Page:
Natural disasters like the earthquake and tsunami in Japan last week, the Haiti quake, the Indian Ocean tsunami, Hurricane Katrina and so forth raise so many questions for all of us. Where is God? If God is good, and/or if God is in control, why do unspeakably terrible things happen to so many good people?
“One of God’s greatest gifts to us is to know that we do not know,” wrote Nicolas of Cursa over five centuries ago. Indeed, he continued, the most ignorant people in the world are those who think they know.
From the beginning of time the question of evil has been before us, as evidenced most clearly in the book of Job. Even as Christ hung on the cross, he asked the question “Why?” And after years of study, reading, discussion and prayer, this is what I know: I don’t know. And beware of anyone who claims to know. I remember in my youth an evangelist blamed an earthquake on the advent of mini-skirts! More recently, Hurricane Katrina was blamed by some religious leaders on the sins of New Orleans; in like manner some claimed that the earthquake in Haiti was due to God’s displeasure at voodoo and other native religious practices in Haiti. Let’s be clear about one thing: God does not want any of God’s children to suffer. God is a God of life, of wholeness, and of peace.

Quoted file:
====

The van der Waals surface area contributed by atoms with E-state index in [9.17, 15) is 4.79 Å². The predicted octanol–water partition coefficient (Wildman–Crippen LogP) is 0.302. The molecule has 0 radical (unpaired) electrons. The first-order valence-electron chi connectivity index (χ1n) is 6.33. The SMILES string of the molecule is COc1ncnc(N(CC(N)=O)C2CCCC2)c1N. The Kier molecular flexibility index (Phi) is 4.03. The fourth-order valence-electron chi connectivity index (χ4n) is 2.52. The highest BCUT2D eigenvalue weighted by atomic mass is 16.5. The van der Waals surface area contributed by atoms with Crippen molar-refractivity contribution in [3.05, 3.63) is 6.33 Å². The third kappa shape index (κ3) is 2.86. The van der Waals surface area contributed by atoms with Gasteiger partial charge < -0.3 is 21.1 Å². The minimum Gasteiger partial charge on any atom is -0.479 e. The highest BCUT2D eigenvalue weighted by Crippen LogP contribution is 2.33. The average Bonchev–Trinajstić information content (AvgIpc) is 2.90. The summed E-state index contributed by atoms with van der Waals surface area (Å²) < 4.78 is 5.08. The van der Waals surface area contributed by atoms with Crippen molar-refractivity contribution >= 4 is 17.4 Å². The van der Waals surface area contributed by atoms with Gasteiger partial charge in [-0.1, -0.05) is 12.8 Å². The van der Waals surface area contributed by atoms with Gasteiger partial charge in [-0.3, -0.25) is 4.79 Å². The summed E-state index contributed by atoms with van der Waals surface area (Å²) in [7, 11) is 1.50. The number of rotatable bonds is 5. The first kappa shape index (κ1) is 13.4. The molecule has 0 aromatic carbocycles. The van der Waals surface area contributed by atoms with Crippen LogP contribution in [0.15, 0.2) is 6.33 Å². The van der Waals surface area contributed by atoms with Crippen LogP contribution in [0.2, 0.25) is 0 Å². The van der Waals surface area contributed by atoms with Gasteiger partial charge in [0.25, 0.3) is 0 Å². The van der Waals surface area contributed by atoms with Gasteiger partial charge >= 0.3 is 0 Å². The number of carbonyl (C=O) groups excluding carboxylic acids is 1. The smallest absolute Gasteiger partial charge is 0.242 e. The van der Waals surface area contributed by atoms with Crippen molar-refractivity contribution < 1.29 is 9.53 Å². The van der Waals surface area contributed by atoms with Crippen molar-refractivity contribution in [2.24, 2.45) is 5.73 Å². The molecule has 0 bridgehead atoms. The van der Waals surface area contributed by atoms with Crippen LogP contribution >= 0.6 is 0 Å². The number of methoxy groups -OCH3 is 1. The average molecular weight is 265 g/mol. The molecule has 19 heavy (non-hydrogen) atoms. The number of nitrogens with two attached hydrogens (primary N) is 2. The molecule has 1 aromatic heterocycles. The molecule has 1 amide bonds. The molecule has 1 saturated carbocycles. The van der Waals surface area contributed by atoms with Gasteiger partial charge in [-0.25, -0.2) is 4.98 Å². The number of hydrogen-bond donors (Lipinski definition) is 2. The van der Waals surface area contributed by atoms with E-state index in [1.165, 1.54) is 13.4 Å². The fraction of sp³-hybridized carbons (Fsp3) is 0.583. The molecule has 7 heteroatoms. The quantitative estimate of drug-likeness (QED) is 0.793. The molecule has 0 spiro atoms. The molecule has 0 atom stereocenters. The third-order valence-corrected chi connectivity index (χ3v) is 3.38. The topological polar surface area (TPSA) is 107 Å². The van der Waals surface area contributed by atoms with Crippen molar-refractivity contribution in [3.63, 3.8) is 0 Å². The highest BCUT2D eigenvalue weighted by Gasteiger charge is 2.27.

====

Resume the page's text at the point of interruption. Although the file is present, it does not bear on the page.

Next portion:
There are others who claim that God causes tragedies to teach us lessons. Once again, God does not will the death of a single child of God. God does not think “Maybe if I wipe out several thousand innocent people, survivors will turn to me.” Let us be careful not to blame God for every thing that goes wrong. Rather, God suffers with us. God’s heart was the first of all hearts to break when those bodies were swept out to sea.
Remember Rabbi Kushner’s classic When Bad Things Happen to Good People? Notice that the title was not “Why Bad Things Happen….” It assumed that bad things do happen, and the question thus before us is how we respond as people of faith when bad things happen.
And though God does not cause natural disasters, we can indeed learn from them. We can learn to put our priorities into understanding nature’s calamities and avert more deaths. We can realize that we are a global community, and seize the opportunity to put aside our national and tribal differences and work for the common good. Most importantly, we can respond with generous hearts and hands, giving sacrificially to alleviate suffering wherever it occurs. So perhaps the key question is not ”why?” but “how?” How can these experiences enlarge our hearts and deepen our compassion to all who are hurting and grieving? How can we be witnesses to the God of life and wholeness.
“What is it?” we ask when we are frightened or uncertain or confused? Look around: It just might be the goodness of God breaking out all around.